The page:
The data from S. danae (cf. N.K. MICHIELS, 1992, Behav. Ecol. Sociobiol. 29: 429-435) showed that the last male’s fertilization precedence, P,, changes irregularly with time between copulation and oviposition, but no systematic trend was found at that time. These data were now re-analyzed with a more appropriate statistical tool (GLIM), and it was found that P increases with time between copulation and oviposition. This suggests that the first male’s sperm initially has a positional advantage to fertilize the eggs. This advantage decreases, probably due to slow sperm mixing, and the precedence of the second male increases. This is the first odon. sp. for which the second male’s sperm is shown to have a positional advantage.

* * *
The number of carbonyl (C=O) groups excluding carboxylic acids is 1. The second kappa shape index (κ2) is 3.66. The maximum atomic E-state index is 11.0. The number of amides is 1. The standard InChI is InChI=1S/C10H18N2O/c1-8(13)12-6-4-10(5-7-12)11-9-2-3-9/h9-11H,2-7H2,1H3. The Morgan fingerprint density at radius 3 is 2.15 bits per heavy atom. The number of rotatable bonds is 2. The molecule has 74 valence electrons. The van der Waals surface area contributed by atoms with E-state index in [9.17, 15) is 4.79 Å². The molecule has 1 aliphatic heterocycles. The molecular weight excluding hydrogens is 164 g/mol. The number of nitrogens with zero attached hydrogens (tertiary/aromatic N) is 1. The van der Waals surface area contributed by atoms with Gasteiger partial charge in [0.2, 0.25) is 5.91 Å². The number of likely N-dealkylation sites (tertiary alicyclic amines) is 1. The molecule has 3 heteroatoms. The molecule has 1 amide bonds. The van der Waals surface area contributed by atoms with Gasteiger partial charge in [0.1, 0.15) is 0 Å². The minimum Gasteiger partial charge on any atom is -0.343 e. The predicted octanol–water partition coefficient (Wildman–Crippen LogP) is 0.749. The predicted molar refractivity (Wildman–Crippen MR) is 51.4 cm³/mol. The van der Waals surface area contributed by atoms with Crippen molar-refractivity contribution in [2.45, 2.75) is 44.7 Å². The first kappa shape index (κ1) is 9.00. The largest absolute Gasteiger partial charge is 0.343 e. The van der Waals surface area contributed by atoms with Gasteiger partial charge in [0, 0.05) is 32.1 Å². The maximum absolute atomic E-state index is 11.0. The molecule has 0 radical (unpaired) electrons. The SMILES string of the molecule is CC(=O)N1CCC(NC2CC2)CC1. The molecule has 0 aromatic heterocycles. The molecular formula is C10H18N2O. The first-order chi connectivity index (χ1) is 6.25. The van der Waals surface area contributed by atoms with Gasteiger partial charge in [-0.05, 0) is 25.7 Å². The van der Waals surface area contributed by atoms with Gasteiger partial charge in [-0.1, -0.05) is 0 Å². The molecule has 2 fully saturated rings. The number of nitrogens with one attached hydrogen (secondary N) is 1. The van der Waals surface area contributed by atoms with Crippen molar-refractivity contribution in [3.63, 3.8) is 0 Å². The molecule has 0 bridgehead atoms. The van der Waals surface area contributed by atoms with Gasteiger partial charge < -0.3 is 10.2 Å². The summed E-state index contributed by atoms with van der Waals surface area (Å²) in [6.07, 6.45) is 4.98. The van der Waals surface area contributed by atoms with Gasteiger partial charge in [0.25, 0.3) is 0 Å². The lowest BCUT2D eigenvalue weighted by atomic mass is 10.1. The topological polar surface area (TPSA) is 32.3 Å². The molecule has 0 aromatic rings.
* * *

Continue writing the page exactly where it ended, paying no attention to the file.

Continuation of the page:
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Societas Internationalis Odonatologica

E. Nuyts, & N.K. Michiels. (1996). High last-male sperm precedence despite unfavourable positioning of sperm in the bursa copulatrix of Sympetrum danae (Sulzer) (Anisoptera: Libellulidae). Odonatologica, 25(1), 79–82.